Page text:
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You'd be pooped too, if you'd been in front of a TV camera for two days

You'd be pooped too, if you'd been in front of a TV camera for two days

Watch any good TV show, and you’ll soon come to the conclusion that pieces are recorded at different times in different places, for different reasons. From Desperate Housewives to well, Wingshooting USA, opportunity, circumstance, timing, and a dozen other reasons come into play when scheduling a shoot.

Which leads to the last couple days, in which Buddy and I were in front of a camera for most of the daylight hours.  We recorded 13 different “Buddy & Me” segments that will be part of the new show. I’m no dog trainer – more of a “trainee,” but that’s the simple way to describe these short features. They are really about what I learn from dogs, and about hunting, and getting (more…)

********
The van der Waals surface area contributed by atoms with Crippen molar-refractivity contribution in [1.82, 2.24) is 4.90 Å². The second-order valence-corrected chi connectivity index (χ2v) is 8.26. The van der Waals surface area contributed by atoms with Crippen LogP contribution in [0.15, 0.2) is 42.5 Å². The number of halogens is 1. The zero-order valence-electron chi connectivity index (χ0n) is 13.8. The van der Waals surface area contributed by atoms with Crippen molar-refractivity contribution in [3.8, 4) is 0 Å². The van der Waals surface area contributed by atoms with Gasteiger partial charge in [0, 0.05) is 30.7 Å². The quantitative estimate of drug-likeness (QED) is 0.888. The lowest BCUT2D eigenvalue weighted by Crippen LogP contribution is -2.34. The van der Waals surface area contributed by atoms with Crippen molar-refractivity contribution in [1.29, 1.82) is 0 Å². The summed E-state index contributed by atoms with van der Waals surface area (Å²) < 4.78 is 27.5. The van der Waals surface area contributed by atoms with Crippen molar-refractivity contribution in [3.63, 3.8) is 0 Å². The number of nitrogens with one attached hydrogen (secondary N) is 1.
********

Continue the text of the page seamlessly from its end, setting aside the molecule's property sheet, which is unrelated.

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Windy? Sure, but it beats working.

Windy? Sure, but it beats working.

I don’t know about you, but here in Oregon we’ve had one of the windiest springs on record. I’ve been chasing hats across parking lots way too often.

Drilling for Buddy’s NAVHDA Utility test (and a segment on the new TV series Wingshooting USA), we braved gale-force winds yesterday at a local preserve. Mother Nature had her own ideas about our practice session, though. What do you make of this?

Buddy would lock up staunchly, I’d walk in, and about the time I would get in front of him he’d move. Sometimes, a creep, point, creep. More often, he’d move a lot, circling wide, heading far upwind of where I thought the bird was. I’d kick around, searching, but there was never a bird where it should have been.

According to the local TV weather guesser, the wind was screaming 30, 40 m.p.h. so I think I’ve got an idea: wind-diffused scent from dozens to hundreds of yards off sometimes hit his nose, other times a gust moved it out of his reach. When it went blank, he was off in search of it again.

What I’m most curious about is the circling. It was always to the right, swinging wide 50-60 yards in a counter-clockwise circle ending up about where he started. He’d hunt on from there, sometimes whiffing scent again, sometimes not. Any ideas?